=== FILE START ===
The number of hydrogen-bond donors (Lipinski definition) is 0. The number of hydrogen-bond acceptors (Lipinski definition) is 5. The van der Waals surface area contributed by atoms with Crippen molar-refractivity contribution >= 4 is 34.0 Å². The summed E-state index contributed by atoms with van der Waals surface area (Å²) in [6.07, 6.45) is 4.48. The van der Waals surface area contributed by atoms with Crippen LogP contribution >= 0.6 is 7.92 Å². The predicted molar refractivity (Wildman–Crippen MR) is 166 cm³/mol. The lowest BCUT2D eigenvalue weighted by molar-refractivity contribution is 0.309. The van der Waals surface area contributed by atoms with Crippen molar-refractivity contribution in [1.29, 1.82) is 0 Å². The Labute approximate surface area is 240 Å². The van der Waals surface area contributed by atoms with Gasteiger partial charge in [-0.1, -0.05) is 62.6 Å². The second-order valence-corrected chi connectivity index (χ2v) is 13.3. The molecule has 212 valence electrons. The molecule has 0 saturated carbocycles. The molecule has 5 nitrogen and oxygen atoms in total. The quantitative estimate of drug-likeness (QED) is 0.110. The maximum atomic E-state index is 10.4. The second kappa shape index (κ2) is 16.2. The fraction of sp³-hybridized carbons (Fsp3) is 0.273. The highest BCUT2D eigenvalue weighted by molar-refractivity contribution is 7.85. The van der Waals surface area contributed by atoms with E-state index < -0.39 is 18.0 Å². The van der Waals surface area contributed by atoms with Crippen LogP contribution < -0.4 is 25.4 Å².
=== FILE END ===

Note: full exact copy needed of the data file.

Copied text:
The number of hydrogen-bond donors (Lipinski definition) is 0. The number of hydrogen-bond acceptors (Lipinski definition) is 5. The van der Waals surface area contributed by atoms with Crippen molar-refractivity contribution >= 4 is 34.0 Å². The summed E-state index contributed by atoms with van der Waals surface area (Å²) in [6.07, 6.45) is 4.48. The van der Waals surface area contributed by atoms with Crippen LogP contribution >= 0.6 is 7.92 Å². The predicted molar refractivity (Wildman–Crippen MR) is 166 cm³/mol. The lowest BCUT2D eigenvalue weighted by molar-refractivity contribution is 0.309. The van der Waals surface area contributed by atoms with Crippen molar-refractivity contribution in [1.29, 1.82) is 0 Å². The Labute approximate surface area is 240 Å². The van der Waals surface area contributed by atoms with Gasteiger partial charge in [-0.1, -0.05) is 62.6 Å². The second-order valence-corrected chi connectivity index (χ2v) is 13.3. The molecule has 212 valence electrons. The molecule has 0 saturated carbocycles. The molecule has 5 nitrogen and oxygen atoms in total. The quantitative estimate of drug-likeness (QED) is 0.110. The maximum atomic E-state index is 10.4. The second kappa shape index (κ2) is 16.2. The fraction of sp³-hybridized carbons (Fsp3) is 0.273. The highest BCUT2D eigenvalue weighted by molar-refractivity contribution is 7.85. The van der Waals surface area contributed by atoms with E-state index < -0.39 is 18.0 Å². The van der Waals surface area contributed by atoms with Crippen LogP contribution < -0.4 is 25.4 Å².